Joe Gianni: You’re correct. As you and I have chatted about before, every year, every day for that matter, we all have the opportunity. We will have the ability to recreate ourselves and recreate ourselves to be a bigger, better self.
Most people don’t know that they just need to give themselves permission to do that and be that. They just need to sit back and really, truly think about who they are, who they’ve become, what it’s served them in terms of their life, every aspect of their life, professionally, personally, relationships, business relationships, family relationships.
Then, recognize they have an opportunity through the process of goal setting to really reestablish what it is that they want to do this year. Who do I want to be as a father? Who do I want to be as a leader of a company? Who do I want to be as a consultant to the massive companies that we deal with every year?
Who do I want to be to my coworkers, every single day? Every year we have the opportunity to reinvent ourselves, but we’re not taught that in K through 12. We’re not taught that most of the time in our family upbringings. We’re not taught that in higher education, but yet that’s really the opportunity that we all have every year.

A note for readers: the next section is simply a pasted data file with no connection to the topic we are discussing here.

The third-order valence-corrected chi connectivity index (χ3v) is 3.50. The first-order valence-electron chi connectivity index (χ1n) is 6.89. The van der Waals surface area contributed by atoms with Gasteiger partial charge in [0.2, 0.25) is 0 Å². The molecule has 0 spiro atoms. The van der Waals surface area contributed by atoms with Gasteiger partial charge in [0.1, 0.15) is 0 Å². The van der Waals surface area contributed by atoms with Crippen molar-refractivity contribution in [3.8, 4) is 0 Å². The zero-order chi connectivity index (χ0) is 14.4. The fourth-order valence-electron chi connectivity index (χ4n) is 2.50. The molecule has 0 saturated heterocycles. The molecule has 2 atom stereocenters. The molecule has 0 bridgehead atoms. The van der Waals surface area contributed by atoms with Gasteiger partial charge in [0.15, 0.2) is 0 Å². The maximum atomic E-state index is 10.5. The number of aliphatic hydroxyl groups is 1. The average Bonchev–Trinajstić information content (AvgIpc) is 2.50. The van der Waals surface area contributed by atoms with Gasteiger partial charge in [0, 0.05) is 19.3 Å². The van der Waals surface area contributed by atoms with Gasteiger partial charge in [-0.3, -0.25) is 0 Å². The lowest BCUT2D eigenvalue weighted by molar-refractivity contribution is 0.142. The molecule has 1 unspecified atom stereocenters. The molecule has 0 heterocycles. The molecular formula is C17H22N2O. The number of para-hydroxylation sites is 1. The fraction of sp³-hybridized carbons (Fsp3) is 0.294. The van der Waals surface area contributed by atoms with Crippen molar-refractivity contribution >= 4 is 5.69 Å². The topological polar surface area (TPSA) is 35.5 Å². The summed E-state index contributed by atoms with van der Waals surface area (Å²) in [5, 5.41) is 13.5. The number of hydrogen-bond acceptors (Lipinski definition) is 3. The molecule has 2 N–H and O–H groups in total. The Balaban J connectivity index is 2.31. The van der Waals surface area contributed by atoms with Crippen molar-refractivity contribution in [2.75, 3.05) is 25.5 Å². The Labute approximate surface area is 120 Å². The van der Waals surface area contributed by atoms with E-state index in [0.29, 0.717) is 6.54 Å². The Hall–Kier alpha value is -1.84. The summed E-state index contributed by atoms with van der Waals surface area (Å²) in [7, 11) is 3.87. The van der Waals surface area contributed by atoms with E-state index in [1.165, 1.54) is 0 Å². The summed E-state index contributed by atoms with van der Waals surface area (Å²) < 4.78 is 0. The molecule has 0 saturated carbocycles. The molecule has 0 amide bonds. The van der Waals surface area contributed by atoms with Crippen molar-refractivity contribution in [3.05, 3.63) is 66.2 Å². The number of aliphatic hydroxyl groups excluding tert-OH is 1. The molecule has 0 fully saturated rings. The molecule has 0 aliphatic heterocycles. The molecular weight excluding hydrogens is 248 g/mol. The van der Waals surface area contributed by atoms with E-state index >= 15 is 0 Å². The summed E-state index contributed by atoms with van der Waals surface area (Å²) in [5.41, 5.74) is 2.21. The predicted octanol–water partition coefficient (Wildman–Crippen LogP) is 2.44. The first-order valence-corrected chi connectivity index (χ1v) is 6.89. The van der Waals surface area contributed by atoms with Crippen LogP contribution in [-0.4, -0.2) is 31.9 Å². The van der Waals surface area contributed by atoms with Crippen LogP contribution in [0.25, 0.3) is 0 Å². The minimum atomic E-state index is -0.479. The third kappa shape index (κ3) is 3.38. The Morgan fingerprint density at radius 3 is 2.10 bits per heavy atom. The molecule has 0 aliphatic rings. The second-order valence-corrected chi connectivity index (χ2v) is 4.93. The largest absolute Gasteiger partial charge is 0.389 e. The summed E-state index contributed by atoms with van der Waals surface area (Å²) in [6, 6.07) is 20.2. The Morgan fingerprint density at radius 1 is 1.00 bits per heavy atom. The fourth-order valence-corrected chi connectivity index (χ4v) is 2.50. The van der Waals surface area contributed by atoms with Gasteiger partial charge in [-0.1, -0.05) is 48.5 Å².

So, when you asked me what do I ask myself or what do I say, I gave him my opening statement, but it completely sits on a backdrop of a lot of thought each time for the year.
Justin Francisco: [00:04:34] I love that. What comes to mind is like instead of just constantly focusing on how much I want to make or how many employees I want to have or what I want to buy or what I want to do or what vacation I want to go on, you’re talking about emotionally and your presence of “How am I going to show up for my wife this year? How am I going to show up for my kids, that’s different than last year?” It really is kind of a breath of fresh air to hear something like that because when you say giving permission, I totally can resonate with that because I’ve had to give myself permission to change and be a better person than I was the year before. I love that you said that that’s okay to realize that we’re always improving. We always can. You used the word rebirth earlier, which I really liked that word. That was really cool. Before we got on here.